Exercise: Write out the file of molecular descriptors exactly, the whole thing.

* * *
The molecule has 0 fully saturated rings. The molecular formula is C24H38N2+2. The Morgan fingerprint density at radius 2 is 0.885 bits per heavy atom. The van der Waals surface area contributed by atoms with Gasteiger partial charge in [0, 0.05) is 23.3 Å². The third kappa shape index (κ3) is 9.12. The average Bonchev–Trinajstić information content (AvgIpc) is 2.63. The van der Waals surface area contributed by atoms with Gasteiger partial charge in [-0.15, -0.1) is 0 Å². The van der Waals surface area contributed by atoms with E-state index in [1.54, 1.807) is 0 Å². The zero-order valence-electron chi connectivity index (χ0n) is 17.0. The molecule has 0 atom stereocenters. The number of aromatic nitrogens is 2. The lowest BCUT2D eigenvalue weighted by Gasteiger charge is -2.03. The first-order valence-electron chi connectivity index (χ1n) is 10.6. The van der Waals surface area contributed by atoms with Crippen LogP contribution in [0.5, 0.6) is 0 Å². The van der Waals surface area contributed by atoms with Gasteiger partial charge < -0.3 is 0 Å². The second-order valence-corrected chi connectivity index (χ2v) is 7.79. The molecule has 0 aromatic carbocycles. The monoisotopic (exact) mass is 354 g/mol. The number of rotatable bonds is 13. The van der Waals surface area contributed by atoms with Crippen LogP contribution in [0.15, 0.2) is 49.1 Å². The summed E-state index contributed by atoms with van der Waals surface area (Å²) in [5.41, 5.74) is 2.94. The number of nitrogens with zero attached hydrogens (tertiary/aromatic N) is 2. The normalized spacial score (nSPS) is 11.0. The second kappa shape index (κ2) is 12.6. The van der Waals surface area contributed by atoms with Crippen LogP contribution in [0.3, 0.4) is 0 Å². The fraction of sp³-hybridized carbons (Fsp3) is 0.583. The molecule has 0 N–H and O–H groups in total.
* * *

The molecule has 0 fully saturated rings. The molecular formula is C24H38N2+2. The Morgan fingerprint density at radius 2 is 0.885 bits per heavy atom. The van der Waals surface area contributed by atoms with Gasteiger partial charge in [0, 0.05) is 23.3 Å². The third kappa shape index (κ3) is 9.12. The average Bonchev–Trinajstić information content (AvgIpc) is 2.63. The van der Waals surface area contributed by atoms with Gasteiger partial charge in [-0.15, -0.1) is 0 Å². The van der Waals surface area contributed by atoms with E-state index in [1.54, 1.807) is 0 Å². The zero-order valence-electron chi connectivity index (χ0n) is 17.0. The molecule has 0 atom stereocenters. The number of aromatic nitrogens is 2. The lowest BCUT2D eigenvalue weighted by Gasteiger charge is -2.03. The first-order valence-electron chi connectivity index (χ1n) is 10.6. The van der Waals surface area contributed by atoms with Crippen LogP contribution in [0.5, 0.6) is 0 Å². The van der Waals surface area contributed by atoms with Gasteiger partial charge < -0.3 is 0 Å². The second-order valence-corrected chi connectivity index (χ2v) is 7.79. The molecule has 0 aromatic carbocycles. The monoisotopic (exact) mass is 354 g/mol. The number of rotatable bonds is 13. The van der Waals surface area contributed by atoms with Crippen LogP contribution in [0.15, 0.2) is 49.1 Å². The summed E-state index contributed by atoms with van der Waals surface area (Å²) in [5.41, 5.74) is 2.94. The number of nitrogens with zero attached hydrogens (tertiary/aromatic N) is 2. The normalized spacial score (nSPS) is 11.0. The second kappa shape index (κ2) is 12.6. The van der Waals surface area contributed by atoms with Crippen LogP contribution in [0.3, 0.4) is 0 Å². The fraction of sp³-hybridized carbons (Fsp3) is 0.583. The molecule has 0 N–H and O–H groups in total.